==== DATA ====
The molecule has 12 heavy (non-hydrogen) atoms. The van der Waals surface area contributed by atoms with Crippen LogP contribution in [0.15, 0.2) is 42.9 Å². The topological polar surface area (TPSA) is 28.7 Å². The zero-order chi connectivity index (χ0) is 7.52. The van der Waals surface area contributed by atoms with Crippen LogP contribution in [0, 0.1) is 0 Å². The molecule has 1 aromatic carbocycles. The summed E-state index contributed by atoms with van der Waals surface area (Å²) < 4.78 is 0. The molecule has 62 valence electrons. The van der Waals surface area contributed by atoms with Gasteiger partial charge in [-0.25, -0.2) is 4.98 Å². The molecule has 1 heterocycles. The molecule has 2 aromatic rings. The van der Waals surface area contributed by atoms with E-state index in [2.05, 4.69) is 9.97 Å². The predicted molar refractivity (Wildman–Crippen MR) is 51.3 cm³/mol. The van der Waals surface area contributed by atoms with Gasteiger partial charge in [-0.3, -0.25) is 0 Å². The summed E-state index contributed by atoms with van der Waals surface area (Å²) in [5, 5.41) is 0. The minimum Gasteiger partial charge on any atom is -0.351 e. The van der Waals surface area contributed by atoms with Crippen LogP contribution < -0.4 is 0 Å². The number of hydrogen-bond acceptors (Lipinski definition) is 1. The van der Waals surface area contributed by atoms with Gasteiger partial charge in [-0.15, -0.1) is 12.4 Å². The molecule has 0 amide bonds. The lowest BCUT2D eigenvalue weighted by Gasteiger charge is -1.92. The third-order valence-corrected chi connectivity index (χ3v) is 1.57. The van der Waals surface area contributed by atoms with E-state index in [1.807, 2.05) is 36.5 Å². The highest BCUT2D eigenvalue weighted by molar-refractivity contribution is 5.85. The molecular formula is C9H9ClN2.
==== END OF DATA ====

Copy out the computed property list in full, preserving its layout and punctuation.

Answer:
The molecule has 12 heavy (non-hydrogen) atoms. The van der Waals surface area contributed by atoms with Crippen LogP contribution in [0.15, 0.2) is 42.9 Å². The topological polar surface area (TPSA) is 28.7 Å². The zero-order chi connectivity index (χ0) is 7.52. The van der Waals surface area contributed by atoms with Crippen LogP contribution in [0, 0.1) is 0 Å². The molecule has 1 aromatic carbocycles. The summed E-state index contributed by atoms with van der Waals surface area (Å²) < 4.78 is 0. The molecule has 62 valence electrons. The van der Waals surface area contributed by atoms with Gasteiger partial charge in [-0.25, -0.2) is 4.98 Å². The molecule has 1 heterocycles. The molecule has 2 aromatic rings. The van der Waals surface area contributed by atoms with E-state index in [2.05, 4.69) is 9.97 Å². The predicted molar refractivity (Wildman–Crippen MR) is 51.3 cm³/mol. The van der Waals surface area contributed by atoms with Gasteiger partial charge in [-0.3, -0.25) is 0 Å². The summed E-state index contributed by atoms with van der Waals surface area (Å²) in [5, 5.41) is 0. The minimum Gasteiger partial charge on any atom is -0.351 e. The van der Waals surface area contributed by atoms with Crippen LogP contribution < -0.4 is 0 Å². The number of hydrogen-bond acceptors (Lipinski definition) is 1. The van der Waals surface area contributed by atoms with Gasteiger partial charge in [-0.15, -0.1) is 12.4 Å². The molecule has 0 amide bonds. The lowest BCUT2D eigenvalue weighted by Gasteiger charge is -1.92. The third-order valence-corrected chi connectivity index (χ3v) is 1.57. The van der Waals surface area contributed by atoms with E-state index in [1.807, 2.05) is 36.5 Å². The highest BCUT2D eigenvalue weighted by molar-refractivity contribution is 5.85. The molecular formula is C9H9ClN2.